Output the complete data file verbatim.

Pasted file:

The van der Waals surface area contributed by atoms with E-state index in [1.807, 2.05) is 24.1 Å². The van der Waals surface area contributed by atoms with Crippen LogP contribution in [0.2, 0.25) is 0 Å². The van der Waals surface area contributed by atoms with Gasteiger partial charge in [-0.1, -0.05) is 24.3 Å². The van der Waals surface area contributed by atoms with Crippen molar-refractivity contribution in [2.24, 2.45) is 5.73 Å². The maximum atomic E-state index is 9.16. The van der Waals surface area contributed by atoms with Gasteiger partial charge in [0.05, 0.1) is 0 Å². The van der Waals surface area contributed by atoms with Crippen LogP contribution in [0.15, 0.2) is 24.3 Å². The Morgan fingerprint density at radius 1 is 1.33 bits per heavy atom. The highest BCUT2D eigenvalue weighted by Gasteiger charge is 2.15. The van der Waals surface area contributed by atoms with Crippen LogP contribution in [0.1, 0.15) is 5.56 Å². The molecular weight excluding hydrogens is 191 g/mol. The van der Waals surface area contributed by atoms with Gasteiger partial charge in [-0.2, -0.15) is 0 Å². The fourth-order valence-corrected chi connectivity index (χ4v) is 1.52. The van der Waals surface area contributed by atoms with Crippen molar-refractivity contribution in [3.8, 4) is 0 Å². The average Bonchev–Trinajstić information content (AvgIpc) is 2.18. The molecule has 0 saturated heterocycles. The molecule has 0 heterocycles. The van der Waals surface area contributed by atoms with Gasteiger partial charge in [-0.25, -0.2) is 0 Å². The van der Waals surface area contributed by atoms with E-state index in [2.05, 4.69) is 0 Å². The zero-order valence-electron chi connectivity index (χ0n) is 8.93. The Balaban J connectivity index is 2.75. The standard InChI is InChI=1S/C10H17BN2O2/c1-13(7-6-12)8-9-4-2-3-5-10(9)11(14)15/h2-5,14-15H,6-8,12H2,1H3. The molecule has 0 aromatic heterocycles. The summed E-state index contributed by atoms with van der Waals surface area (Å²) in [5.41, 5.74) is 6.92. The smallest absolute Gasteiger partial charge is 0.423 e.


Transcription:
The van der Waals surface area contributed by atoms with E-state index in [1.807, 2.05) is 24.1 Å². The van der Waals surface area contributed by atoms with Crippen LogP contribution in [0.2, 0.25) is 0 Å². The van der Waals surface area contributed by atoms with Gasteiger partial charge in [-0.1, -0.05) is 24.3 Å². The van der Waals surface area contributed by atoms with Crippen molar-refractivity contribution in [2.24, 2.45) is 5.73 Å². The maximum atomic E-state index is 9.16. The van der Waals surface area contributed by atoms with Gasteiger partial charge in [0.05, 0.1) is 0 Å². The van der Waals surface area contributed by atoms with Crippen LogP contribution in [0.15, 0.2) is 24.3 Å². The Morgan fingerprint density at radius 1 is 1.33 bits per heavy atom. The highest BCUT2D eigenvalue weighted by Gasteiger charge is 2.15. The van der Waals surface area contributed by atoms with Crippen LogP contribution in [0.1, 0.15) is 5.56 Å². The molecular weight excluding hydrogens is 191 g/mol. The van der Waals surface area contributed by atoms with Gasteiger partial charge in [-0.2, -0.15) is 0 Å². The fourth-order valence-corrected chi connectivity index (χ4v) is 1.52. The van der Waals surface area contributed by atoms with Crippen molar-refractivity contribution in [3.8, 4) is 0 Å². The average Bonchev–Trinajstić information content (AvgIpc) is 2.18. The molecule has 0 saturated heterocycles. The molecule has 0 heterocycles. The van der Waals surface area contributed by atoms with Gasteiger partial charge in [-0.25, -0.2) is 0 Å². The van der Waals surface area contributed by atoms with E-state index in [2.05, 4.69) is 0 Å². The zero-order valence-electron chi connectivity index (χ0n) is 8.93. The Balaban J connectivity index is 2.75. The standard InChI is InChI=1S/C10H17BN2O2/c1-13(7-6-12)8-9-4-2-3-5-10(9)11(14)15/h2-5,14-15H,6-8,12H2,1H3. The molecule has 0 aromatic heterocycles. The summed E-state index contributed by atoms with van der Waals surface area (Å²) in [5.41, 5.74) is 6.92. The smallest absolute Gasteiger partial charge is 0.423 e.